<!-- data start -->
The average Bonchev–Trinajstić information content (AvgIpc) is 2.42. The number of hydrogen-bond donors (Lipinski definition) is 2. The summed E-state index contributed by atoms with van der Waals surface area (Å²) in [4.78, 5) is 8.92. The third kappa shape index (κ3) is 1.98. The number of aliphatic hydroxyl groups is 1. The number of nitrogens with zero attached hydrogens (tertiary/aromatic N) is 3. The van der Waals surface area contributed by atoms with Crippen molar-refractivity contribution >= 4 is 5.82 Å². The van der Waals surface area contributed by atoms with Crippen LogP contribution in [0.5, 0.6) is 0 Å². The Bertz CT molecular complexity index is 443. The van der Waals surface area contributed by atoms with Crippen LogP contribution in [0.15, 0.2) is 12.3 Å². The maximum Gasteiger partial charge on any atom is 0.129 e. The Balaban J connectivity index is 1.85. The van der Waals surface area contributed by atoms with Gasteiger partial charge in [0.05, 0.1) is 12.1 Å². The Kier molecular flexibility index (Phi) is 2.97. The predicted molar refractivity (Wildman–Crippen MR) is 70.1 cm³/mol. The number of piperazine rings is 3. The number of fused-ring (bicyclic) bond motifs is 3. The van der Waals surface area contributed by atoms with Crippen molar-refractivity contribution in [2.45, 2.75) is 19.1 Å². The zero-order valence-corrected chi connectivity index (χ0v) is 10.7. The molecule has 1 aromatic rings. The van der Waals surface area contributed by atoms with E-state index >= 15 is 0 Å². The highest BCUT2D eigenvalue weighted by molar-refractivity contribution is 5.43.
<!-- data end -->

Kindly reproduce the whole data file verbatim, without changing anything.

The average Bonchev–Trinajstić information content (AvgIpc) is 2.42. The number of hydrogen-bond donors (Lipinski definition) is 2. The summed E-state index contributed by atoms with van der Waals surface area (Å²) in [4.78, 5) is 8.92. The third kappa shape index (κ3) is 1.98. The number of aliphatic hydroxyl groups is 1. The number of nitrogens with zero attached hydrogens (tertiary/aromatic N) is 3. The van der Waals surface area contributed by atoms with Crippen molar-refractivity contribution >= 4 is 5.82 Å². The van der Waals surface area contributed by atoms with Crippen LogP contribution in [0.5, 0.6) is 0 Å². The Bertz CT molecular complexity index is 443. The van der Waals surface area contributed by atoms with Crippen LogP contribution in [0.15, 0.2) is 12.3 Å². The maximum Gasteiger partial charge on any atom is 0.129 e. The Balaban J connectivity index is 1.85. The van der Waals surface area contributed by atoms with Gasteiger partial charge in [0.05, 0.1) is 12.1 Å². The Kier molecular flexibility index (Phi) is 2.97. The predicted molar refractivity (Wildman–Crippen MR) is 70.1 cm³/mol. The number of piperazine rings is 3. The number of fused-ring (bicyclic) bond motifs is 3. The van der Waals surface area contributed by atoms with Crippen molar-refractivity contribution in [2.45, 2.75) is 19.1 Å². The zero-order valence-corrected chi connectivity index (χ0v) is 10.7. The molecule has 1 aromatic rings. The van der Waals surface area contributed by atoms with E-state index >= 15 is 0 Å². The highest BCUT2D eigenvalue weighted by molar-refractivity contribution is 5.43.